Spider Mites

Description: Spider mites are not insects but are more closely related to spiders. They have four pairs of legs, no antennae and a single, oval body. Most spider mites have the ability to produce a fine silk webbings. They are very tiny, less than 1/50 of an inch when adults. To the naked eye, they look like tiny moving dots. The twospotted spider mite is the most common species. This pest has been found on over 180 hosts, including field crops, oranmental plants, house plants and weeds.

Symptoms: Spider mites use their tiny mouth parts to pierce individual plant cells and remove the contents. This results in tiny yellow or white speckles on the leaves. When a large number of feeding spots are close together the foliage takes on a yellow or bronzed cast and may drop prematurely. Heavy infestations can stunt or kill a plant.

Another sign of spider mite damage is the presence of fine silk webs on the foliage, which collects dust and looks dirty. One way to see these tiny creatures is to hold a white piece of paper under the leaves of an infected plant. Shake the leaves and you will be able to see mites walking slowly on the paper.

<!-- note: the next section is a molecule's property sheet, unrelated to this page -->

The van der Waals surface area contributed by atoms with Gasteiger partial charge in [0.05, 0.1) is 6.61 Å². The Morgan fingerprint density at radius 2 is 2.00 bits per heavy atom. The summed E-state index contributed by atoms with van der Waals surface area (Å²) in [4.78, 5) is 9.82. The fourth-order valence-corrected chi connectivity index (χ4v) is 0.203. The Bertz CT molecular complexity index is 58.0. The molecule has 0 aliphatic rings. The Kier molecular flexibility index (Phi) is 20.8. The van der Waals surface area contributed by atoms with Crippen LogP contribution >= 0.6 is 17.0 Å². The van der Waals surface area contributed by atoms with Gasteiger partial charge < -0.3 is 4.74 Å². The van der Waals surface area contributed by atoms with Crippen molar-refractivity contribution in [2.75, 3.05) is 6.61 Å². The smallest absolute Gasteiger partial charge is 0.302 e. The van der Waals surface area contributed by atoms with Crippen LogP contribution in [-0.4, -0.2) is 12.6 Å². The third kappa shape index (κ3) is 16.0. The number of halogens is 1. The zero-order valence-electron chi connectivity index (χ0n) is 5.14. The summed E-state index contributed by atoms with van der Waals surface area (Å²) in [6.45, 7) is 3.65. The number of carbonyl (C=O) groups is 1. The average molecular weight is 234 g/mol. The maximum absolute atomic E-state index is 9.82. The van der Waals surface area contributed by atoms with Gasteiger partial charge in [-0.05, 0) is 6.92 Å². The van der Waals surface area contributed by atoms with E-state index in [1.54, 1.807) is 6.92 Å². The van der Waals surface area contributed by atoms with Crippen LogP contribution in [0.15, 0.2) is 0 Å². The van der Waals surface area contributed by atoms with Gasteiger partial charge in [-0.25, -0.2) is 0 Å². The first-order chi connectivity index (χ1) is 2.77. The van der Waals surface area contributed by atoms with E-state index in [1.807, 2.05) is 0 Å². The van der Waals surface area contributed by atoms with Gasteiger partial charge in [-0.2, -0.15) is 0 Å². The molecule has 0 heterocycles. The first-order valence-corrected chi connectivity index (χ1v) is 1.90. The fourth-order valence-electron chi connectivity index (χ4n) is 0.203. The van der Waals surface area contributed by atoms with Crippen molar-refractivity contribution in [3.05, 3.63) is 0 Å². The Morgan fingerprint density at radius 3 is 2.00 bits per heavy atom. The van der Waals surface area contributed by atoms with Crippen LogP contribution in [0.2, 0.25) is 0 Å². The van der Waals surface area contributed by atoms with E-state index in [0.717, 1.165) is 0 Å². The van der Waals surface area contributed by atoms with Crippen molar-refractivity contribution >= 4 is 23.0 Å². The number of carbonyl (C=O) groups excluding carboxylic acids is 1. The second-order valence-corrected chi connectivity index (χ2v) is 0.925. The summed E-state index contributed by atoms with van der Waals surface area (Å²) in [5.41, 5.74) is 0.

Adult females usually lay eggs on the host plant. The eggs hatch the larvae from a few days to a few weeks later. Larvae are round bodied and have three pairs of legs. They feed for a few days and then molt. Now they have 4 pairs of legs. These nymphs feed for a few days, rest and then molt into the adults.

Most spider mites spend winter in the egg stage but the twospotted spider mite overwinters as an orange to orange-red adult female, hiding in protected places such as ground litter or under the bark of trees and shrubs. Twospotted spider mites may be brown or orange-red but a green, greenishyellow or an almost translucent color is the most common.

Action: Mites prefer hot, dry weather and often do not reach damaging populations in cool, rainy periods. Early detection is important for control before damage occurs. Forcefully spraying with the hose can remove small populations. Horticultural oils are also effective. Chemical controls are more limited for spider mites, as they are not insects and most insecticides will not kill them. An actual miticide must be sprayed to control a severe infestation of mites.

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